How to evaluate – Start early

1st April, 2015

In their focus on delivering a good policy on time and on budget, people often don’t think about evaluation until the end of a project (if at all). They then have to scramble around looking for ‘evidence’ to demonstrate its impact. Unfortunately, by this time it’s usually too late to provide convincing evidence of impact because the design of the scheme doesn’t allow for meaningful impact evaluation, or because basic data on the scheme (e.g. who got money) and how it operated (e.g. how decisions were made) are not available. In contrast, good evaluation is embedded in the policy design process. Sometimes this does happen in the UK (see, e.g. some of the high quality evaluations discussed in the NAO report on evaluation in government) but not for most local economic growth policies.

In fact, a large portion of the evidence base we have found on local economic growth policies comprises studies which look retrospectively at projects that have finished. Many of these studies aren’t even official evaluations – instead being undertaken by academics long after the policy has been implemented (and possibly completed). Evaluations after-the-fact can be useful – as our evidence reviews demonstrate – but there are many benefits to be gained from considering how a project will be evaluated from the earliest phases of project design. For example:

Deciding how the scheme would be evaluated means thinking about what data will provide the most accurate picture of the impact of the project. In turn, thinking about what data would capture success (or failure) focuses minds on which objectives are the highest priorities. This can help prevent the tendency to attempt to address too many diffuse goals with one policy. For example, when thinking about evaluating an SME support programme we might think about collecting data on employment or firm productivity. Which is better would depend on whether the policy was trying first and foremost to improve profitability, or employment, or productivity. Asking what is the most robust method to evaluate progress against each of these objectives helps decide what is the main objective. 

Thinking early about good evaluation approaches (such as RCTs or quasi-experimental approaches), can help design the programme and the evaluation in a way that provides more insight into how a policy works. In other words, this can allow us to evaluate what works better (i.e. how to improve effectiveness) rather than just focusing on what works (i.e. whether the programme had any effect). For example, in this Swiss employment support programme, vouchers for different monetary values were randomly assigned to businesses entering a programme. This design feature allowed the policy to be assessed not only in terms of overall impact, but also value for money. Policymakers were able to assess whether there were thresholds above which offering more money produced diminishing returns – knowledge which should allow for improved cost-effectiveness as the programme is developed. Importantly, everyone in this programme also received some assistance: clever design got round the common objection that randomisation leaves some people without help. Thinking about these issues carefully can also help improve policy processes – because it requires precision on exactly how decisions will be made about who gets what support.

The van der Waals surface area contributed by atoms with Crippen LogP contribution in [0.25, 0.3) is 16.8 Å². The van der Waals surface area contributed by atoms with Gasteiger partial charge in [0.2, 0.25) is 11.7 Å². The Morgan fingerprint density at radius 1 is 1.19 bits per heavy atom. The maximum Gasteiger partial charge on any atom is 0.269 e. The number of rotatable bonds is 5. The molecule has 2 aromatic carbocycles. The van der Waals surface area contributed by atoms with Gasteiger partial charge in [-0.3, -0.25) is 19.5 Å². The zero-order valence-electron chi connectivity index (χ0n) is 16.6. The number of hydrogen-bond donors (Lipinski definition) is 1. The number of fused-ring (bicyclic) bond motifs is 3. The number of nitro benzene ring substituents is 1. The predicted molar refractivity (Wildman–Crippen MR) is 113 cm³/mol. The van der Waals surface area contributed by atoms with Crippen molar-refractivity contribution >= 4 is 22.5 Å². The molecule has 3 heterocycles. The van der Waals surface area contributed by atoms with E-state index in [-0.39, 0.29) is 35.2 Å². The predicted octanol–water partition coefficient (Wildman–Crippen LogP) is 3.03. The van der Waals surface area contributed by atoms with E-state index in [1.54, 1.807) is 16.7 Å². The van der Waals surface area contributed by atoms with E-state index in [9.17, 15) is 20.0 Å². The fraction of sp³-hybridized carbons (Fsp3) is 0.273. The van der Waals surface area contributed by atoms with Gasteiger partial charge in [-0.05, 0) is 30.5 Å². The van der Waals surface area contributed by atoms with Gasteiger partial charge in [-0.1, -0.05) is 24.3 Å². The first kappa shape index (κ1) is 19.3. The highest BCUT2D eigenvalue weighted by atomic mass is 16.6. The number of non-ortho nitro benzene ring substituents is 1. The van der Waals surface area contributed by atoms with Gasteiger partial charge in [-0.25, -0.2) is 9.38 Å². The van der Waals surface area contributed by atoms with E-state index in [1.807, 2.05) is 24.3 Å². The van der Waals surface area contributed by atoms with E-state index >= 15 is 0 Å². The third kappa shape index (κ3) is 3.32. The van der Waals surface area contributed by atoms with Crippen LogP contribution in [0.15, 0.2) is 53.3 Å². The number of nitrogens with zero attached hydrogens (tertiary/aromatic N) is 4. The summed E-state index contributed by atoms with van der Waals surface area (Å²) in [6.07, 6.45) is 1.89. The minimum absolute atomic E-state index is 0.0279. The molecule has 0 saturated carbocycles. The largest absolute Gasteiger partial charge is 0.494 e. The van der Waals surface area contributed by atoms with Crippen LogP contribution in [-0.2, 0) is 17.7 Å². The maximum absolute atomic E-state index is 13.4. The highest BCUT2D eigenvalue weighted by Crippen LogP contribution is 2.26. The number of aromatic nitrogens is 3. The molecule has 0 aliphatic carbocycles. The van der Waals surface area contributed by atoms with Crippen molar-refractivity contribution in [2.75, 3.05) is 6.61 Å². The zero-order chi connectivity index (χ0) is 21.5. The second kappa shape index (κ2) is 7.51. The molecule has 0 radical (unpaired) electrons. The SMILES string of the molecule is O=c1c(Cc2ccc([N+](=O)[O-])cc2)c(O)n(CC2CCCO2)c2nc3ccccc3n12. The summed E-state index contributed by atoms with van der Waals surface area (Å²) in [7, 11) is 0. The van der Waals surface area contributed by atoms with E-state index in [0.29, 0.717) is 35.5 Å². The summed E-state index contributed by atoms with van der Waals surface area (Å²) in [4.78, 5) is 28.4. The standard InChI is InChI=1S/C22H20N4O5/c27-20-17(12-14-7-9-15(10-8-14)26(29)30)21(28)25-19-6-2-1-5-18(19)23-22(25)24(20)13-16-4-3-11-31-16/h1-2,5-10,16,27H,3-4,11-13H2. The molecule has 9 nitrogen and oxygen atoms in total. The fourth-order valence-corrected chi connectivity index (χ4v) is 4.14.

Early clarity about how the project’s impact will be measured also helps with the evaluation itself. Firstly, it allows for the use of more robust impact evaluation methods, while taking in to account other constraints on the policy design process. Second, it helps to ensure that the proper data is collected throughout the project life. Arrangements may need to be put in place to track participants over time, or count visitor numbers, or measure changes in profitability. This data will be more cheaply and accurately collected if good evaluation is built into the programme design, rather than if it has to be reconstructed later. It also allows data requirements for evaluation to be considered alongside those for monitoring – reducing duplication of time and effort if the two requirements are considered separately.

Finally, embedding evaluation in the design process forces us to think about how the results of the evaluation will feed back into future decisions about the programme. In the extreme, this might involve decisions about whether to continue funding the programme. Alternatively, evidence on what works better (e.g. the appropriate level of subsidy) can help us improve cost-effectiveness as a scheme is developed. Evaluations long after the programme is finished don’t help with these two crucial decisions – and undermine the most important way in which evaluations may directly improve policy effectiveness for the specific policy being evaluated. Evidence reviews are useful, but certainly second best compared to a feedback loop direct from evaluation of a specific policy to the future development of that policy.

There are other advantages to embedding evaluation in the design process, but these are four of the big ones. The crucial message that emerges is to think about how and what you want to evaluate at the earliest stages of project development.

Related Content

Register for WWG Updates